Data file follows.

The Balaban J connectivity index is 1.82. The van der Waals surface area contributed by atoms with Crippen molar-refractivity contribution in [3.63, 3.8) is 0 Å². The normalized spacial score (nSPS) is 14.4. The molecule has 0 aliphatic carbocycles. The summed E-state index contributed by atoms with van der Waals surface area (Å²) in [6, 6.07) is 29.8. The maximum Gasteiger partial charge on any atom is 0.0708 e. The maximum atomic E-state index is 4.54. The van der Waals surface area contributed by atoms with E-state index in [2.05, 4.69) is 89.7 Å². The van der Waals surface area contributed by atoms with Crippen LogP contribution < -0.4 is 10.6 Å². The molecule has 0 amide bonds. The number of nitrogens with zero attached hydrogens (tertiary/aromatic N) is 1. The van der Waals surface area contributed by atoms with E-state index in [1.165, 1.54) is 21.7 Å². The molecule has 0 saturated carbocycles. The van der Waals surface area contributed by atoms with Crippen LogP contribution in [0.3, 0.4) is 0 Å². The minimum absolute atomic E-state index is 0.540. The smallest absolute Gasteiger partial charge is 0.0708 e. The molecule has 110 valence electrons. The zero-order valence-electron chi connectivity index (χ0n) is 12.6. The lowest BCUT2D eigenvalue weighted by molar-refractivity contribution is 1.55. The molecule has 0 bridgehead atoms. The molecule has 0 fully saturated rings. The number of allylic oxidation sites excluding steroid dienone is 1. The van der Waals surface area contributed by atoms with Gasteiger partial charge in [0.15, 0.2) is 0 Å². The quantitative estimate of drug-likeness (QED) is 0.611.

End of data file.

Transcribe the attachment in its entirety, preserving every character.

The Balaban J connectivity index is 1.82. The van der Waals surface area contributed by atoms with Crippen molar-refractivity contribution in [3.63, 3.8) is 0 Å². The normalized spacial score (nSPS) is 14.4. The molecule has 0 aliphatic carbocycles. The summed E-state index contributed by atoms with van der Waals surface area (Å²) in [6, 6.07) is 29.8. The maximum Gasteiger partial charge on any atom is 0.0708 e. The maximum atomic E-state index is 4.54. The van der Waals surface area contributed by atoms with E-state index in [2.05, 4.69) is 89.7 Å². The van der Waals surface area contributed by atoms with Crippen LogP contribution < -0.4 is 10.6 Å². The molecule has 0 amide bonds. The number of nitrogens with zero attached hydrogens (tertiary/aromatic N) is 1. The van der Waals surface area contributed by atoms with E-state index in [1.165, 1.54) is 21.7 Å². The molecule has 0 saturated carbocycles. The van der Waals surface area contributed by atoms with Crippen LogP contribution in [0.3, 0.4) is 0 Å². The minimum absolute atomic E-state index is 0.540. The smallest absolute Gasteiger partial charge is 0.0708 e. The molecule has 110 valence electrons. The zero-order valence-electron chi connectivity index (χ0n) is 12.6. The lowest BCUT2D eigenvalue weighted by molar-refractivity contribution is 1.55. The molecule has 0 bridgehead atoms. The molecule has 0 fully saturated rings. The number of allylic oxidation sites excluding steroid dienone is 1. The van der Waals surface area contributed by atoms with Gasteiger partial charge in [0.15, 0.2) is 0 Å². The quantitative estimate of drug-likeness (QED) is 0.611.